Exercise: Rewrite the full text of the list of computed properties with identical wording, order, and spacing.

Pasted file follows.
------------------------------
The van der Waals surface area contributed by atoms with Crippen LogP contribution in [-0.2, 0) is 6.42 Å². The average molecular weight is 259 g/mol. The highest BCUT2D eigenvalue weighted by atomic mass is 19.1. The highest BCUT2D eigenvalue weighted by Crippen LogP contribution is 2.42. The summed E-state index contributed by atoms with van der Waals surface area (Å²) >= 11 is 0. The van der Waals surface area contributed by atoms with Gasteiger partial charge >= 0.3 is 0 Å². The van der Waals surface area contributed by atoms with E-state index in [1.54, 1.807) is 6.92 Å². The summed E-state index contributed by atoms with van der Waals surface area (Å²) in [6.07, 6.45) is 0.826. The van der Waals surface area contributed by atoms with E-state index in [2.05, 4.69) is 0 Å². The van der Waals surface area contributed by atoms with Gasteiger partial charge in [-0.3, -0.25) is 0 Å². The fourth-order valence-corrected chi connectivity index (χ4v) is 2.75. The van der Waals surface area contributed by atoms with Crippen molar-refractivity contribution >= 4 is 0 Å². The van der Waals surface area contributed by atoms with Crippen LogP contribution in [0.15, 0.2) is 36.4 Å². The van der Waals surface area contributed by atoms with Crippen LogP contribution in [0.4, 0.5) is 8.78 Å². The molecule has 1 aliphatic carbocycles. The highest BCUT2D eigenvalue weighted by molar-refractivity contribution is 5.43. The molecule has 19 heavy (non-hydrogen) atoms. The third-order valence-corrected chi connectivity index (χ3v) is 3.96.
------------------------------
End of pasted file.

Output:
The van der Waals surface area contributed by atoms with Crippen LogP contribution in [-0.2, 0) is 6.42 Å². The average molecular weight is 259 g/mol. The highest BCUT2D eigenvalue weighted by atomic mass is 19.1. The highest BCUT2D eigenvalue weighted by Crippen LogP contribution is 2.42. The summed E-state index contributed by atoms with van der Waals surface area (Å²) >= 11 is 0. The van der Waals surface area contributed by atoms with Gasteiger partial charge >= 0.3 is 0 Å². The van der Waals surface area contributed by atoms with E-state index in [1.54, 1.807) is 6.92 Å². The summed E-state index contributed by atoms with van der Waals surface area (Å²) in [6.07, 6.45) is 0.826. The van der Waals surface area contributed by atoms with E-state index in [2.05, 4.69) is 0 Å². The van der Waals surface area contributed by atoms with Gasteiger partial charge in [-0.3, -0.25) is 0 Å². The fourth-order valence-corrected chi connectivity index (χ4v) is 2.75. The van der Waals surface area contributed by atoms with Crippen molar-refractivity contribution >= 4 is 0 Å². The van der Waals surface area contributed by atoms with Crippen LogP contribution in [0.15, 0.2) is 36.4 Å². The van der Waals surface area contributed by atoms with Crippen LogP contribution in [0.4, 0.5) is 8.78 Å². The molecule has 1 aliphatic carbocycles. The highest BCUT2D eigenvalue weighted by molar-refractivity contribution is 5.43. The molecule has 19 heavy (non-hydrogen) atoms. The third-order valence-corrected chi connectivity index (χ3v) is 3.96.